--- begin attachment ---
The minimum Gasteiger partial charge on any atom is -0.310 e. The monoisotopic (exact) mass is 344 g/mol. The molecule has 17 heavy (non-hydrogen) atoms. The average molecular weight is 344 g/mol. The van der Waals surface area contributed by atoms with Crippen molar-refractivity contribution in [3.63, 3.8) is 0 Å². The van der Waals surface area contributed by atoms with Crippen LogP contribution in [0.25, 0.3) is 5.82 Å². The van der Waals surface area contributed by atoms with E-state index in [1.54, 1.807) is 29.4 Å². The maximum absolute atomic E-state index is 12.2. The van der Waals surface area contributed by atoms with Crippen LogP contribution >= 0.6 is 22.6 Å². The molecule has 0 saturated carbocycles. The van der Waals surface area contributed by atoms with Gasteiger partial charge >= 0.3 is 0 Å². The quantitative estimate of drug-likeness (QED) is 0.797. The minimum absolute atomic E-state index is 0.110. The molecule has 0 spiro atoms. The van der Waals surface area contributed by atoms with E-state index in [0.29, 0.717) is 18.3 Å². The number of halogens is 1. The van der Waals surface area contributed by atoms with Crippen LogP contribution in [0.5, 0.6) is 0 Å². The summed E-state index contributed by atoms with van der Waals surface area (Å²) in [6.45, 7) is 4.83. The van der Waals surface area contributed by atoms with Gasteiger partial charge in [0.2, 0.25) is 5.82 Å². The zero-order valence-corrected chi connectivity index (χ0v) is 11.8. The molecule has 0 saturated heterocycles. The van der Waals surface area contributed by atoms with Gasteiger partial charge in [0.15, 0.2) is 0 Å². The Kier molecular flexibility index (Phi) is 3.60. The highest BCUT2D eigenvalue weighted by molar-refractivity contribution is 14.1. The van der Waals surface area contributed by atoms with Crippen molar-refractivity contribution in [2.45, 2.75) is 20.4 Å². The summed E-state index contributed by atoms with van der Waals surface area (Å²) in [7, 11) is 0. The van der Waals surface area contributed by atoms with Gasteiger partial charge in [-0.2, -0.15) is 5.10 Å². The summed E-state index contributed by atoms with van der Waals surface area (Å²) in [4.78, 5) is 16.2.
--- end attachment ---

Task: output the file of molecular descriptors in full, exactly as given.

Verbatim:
The minimum Gasteiger partial charge on any atom is -0.310 e. The monoisotopic (exact) mass is 344 g/mol. The molecule has 17 heavy (non-hydrogen) atoms. The average molecular weight is 344 g/mol. The van der Waals surface area contributed by atoms with Crippen molar-refractivity contribution in [3.63, 3.8) is 0 Å². The van der Waals surface area contributed by atoms with Crippen LogP contribution in [0.25, 0.3) is 5.82 Å². The van der Waals surface area contributed by atoms with E-state index in [1.54, 1.807) is 29.4 Å². The maximum absolute atomic E-state index is 12.2. The van der Waals surface area contributed by atoms with Crippen LogP contribution >= 0.6 is 22.6 Å². The molecule has 0 saturated carbocycles. The van der Waals surface area contributed by atoms with Gasteiger partial charge >= 0.3 is 0 Å². The quantitative estimate of drug-likeness (QED) is 0.797. The minimum absolute atomic E-state index is 0.110. The molecule has 0 spiro atoms. The van der Waals surface area contributed by atoms with E-state index in [0.29, 0.717) is 18.3 Å². The number of halogens is 1. The van der Waals surface area contributed by atoms with Crippen LogP contribution in [0.5, 0.6) is 0 Å². The summed E-state index contributed by atoms with van der Waals surface area (Å²) in [6.45, 7) is 4.83. The van der Waals surface area contributed by atoms with Gasteiger partial charge in [0.2, 0.25) is 5.82 Å². The zero-order valence-corrected chi connectivity index (χ0v) is 11.8. The molecule has 0 saturated heterocycles. The van der Waals surface area contributed by atoms with Gasteiger partial charge in [0.15, 0.2) is 0 Å². The Kier molecular flexibility index (Phi) is 3.60. The highest BCUT2D eigenvalue weighted by molar-refractivity contribution is 14.1. The van der Waals surface area contributed by atoms with Crippen molar-refractivity contribution in [2.45, 2.75) is 20.4 Å². The summed E-state index contributed by atoms with van der Waals surface area (Å²) in [7, 11) is 0. The van der Waals surface area contributed by atoms with Gasteiger partial charge in [-0.2, -0.15) is 5.10 Å². The summed E-state index contributed by atoms with van der Waals surface area (Å²) in [4.78, 5) is 16.2.